Ponzi finance and asset values…

When the present phase of the stock market is written, we believe it will be referred to as ‘the era of projected inflation’ … the period when enthusiasm for future profits obscured actual earnings to an excessive degree. We are on the way towards the age of reason of several years ago when stocks had to show substantial earnings power, reasonable book value, and dividend returns comparable to the cost of carry.

Barr, Cohen, and Co, October 21, 1929

Rainbow’s End: The Great Crash of 1929, Maury Klein

The financial instability hypothesis, therefore, is a theory of the impact of debt on system behavior and also incorporates the manner in which debt is validated…

For Ponzi units, the cash flows from operations are not sufficient to fulfill either the repayment of principle or the interest due on outstanding debts by their cash flows from operations. Such units can sell  assets or borrow. Borrowing to pay interest or selling assets to pay interest (and even dividends) on common stock lowers the equity of a unit, even as it increases liabilities and the prior commitment of future incomes. A unit that Ponzi finances lowers the margin of safety that it offers the holders of its debts.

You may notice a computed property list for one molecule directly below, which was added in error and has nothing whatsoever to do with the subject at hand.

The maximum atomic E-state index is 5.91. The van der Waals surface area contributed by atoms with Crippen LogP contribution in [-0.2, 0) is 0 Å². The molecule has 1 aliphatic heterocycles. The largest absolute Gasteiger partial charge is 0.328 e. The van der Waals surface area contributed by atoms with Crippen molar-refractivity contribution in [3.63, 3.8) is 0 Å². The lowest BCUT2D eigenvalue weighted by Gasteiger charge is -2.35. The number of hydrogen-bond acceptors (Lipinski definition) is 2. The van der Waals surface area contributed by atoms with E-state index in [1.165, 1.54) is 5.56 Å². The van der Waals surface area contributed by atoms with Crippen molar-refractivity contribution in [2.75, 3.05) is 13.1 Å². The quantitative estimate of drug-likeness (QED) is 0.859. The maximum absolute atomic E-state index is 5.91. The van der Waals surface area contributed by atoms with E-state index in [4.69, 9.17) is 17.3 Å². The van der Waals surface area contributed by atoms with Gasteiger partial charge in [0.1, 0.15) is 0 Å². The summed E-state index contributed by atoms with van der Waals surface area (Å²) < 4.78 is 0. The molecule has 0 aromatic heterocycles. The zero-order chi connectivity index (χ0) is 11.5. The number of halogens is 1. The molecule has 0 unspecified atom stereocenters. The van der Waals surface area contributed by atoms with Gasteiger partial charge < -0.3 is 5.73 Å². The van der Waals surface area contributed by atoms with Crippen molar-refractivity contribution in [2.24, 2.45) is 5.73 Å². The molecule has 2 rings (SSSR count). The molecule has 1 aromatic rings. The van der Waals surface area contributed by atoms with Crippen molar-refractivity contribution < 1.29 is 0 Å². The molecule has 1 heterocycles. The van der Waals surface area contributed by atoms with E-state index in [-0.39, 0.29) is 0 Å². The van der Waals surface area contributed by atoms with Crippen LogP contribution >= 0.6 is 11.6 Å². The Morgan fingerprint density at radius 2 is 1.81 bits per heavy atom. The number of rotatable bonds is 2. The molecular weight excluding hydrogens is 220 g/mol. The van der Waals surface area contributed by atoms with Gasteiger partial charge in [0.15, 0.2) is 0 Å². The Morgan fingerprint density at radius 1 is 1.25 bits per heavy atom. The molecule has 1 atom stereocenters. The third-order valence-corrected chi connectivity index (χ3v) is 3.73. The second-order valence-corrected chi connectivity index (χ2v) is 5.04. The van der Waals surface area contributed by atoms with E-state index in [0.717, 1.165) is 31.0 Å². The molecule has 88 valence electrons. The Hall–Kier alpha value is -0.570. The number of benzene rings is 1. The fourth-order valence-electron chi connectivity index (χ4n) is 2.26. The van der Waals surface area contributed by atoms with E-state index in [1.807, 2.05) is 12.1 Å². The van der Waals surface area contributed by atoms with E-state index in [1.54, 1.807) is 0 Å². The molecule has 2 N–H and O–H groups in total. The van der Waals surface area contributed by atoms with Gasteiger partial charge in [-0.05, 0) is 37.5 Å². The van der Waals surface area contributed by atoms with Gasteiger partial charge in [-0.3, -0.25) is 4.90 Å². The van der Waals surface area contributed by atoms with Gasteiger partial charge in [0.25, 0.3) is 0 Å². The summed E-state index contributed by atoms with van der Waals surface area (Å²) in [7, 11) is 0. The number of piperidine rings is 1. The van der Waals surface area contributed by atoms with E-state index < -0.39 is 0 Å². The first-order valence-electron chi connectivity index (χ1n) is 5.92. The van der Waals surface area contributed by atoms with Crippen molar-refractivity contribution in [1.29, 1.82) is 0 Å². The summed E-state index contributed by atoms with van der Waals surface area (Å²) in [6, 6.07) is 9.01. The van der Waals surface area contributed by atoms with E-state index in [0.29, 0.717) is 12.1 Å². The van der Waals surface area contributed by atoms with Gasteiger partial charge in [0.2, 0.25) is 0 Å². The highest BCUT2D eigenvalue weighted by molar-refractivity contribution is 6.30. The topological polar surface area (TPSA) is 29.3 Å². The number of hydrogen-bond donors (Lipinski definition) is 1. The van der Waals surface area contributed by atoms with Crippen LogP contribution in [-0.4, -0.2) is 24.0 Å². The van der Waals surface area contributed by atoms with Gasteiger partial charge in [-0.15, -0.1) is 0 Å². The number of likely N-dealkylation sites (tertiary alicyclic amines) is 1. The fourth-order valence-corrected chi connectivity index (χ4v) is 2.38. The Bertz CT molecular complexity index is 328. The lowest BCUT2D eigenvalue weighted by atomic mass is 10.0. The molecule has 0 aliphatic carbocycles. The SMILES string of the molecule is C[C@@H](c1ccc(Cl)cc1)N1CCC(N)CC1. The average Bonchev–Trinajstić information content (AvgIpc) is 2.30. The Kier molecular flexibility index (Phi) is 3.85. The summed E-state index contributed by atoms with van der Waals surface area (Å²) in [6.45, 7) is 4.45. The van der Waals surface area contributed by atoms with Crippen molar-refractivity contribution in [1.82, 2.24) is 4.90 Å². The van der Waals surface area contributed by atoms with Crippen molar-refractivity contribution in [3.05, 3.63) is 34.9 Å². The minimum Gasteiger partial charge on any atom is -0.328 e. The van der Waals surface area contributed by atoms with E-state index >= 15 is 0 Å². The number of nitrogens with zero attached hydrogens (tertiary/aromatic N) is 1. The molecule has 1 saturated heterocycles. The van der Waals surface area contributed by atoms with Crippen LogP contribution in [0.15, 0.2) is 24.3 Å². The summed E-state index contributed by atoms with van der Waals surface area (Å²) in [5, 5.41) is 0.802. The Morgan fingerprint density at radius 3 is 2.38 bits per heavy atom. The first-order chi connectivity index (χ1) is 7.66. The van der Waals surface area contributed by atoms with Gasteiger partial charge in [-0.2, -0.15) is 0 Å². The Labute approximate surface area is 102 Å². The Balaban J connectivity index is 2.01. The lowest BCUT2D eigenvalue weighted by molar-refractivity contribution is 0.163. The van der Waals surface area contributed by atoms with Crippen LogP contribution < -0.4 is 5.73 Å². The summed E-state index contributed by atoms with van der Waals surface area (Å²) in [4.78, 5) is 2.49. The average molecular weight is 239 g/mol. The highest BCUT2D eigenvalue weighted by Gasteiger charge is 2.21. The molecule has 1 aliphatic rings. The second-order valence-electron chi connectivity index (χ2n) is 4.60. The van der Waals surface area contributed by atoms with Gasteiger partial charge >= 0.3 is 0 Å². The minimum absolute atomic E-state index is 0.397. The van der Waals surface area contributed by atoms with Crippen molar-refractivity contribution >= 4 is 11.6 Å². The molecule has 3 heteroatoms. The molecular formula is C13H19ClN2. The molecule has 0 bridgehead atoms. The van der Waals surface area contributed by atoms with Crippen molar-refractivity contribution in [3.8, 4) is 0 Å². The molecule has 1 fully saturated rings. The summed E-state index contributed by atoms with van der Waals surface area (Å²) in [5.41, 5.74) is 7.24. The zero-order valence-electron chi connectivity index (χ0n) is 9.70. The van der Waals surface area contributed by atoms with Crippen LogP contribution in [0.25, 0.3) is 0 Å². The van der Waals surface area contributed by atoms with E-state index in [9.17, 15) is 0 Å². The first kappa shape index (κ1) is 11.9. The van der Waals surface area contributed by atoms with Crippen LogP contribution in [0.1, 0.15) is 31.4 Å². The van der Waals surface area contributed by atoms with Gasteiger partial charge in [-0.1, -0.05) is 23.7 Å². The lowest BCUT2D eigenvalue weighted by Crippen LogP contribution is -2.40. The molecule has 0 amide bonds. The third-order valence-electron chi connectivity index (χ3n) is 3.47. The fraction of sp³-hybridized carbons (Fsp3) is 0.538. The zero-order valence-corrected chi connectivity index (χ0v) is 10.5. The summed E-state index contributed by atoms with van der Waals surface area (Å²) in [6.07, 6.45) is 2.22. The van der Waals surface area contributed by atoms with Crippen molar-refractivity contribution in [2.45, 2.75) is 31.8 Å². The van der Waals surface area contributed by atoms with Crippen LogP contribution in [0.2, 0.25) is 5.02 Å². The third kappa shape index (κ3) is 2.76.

Hyman Minsky

Ponzi finance is happening in the rig market. And it is certainly the form of finance that McDermott got from Goldman’s (yielding over 14% today and essentially locking MDR out any future financing). This never ends well.

When this goes wrong it goes really wrong because unlike equity people thought they were getting their money back for 100c in the dollar. Banks in particular. When these rig and asset deals go wrong, and the banks shut down the loans books, and indeed contract the asset side of the balance sheet to compensate for the lost equity, things will really get tough in the financing market and force restructurings and supply side contraction.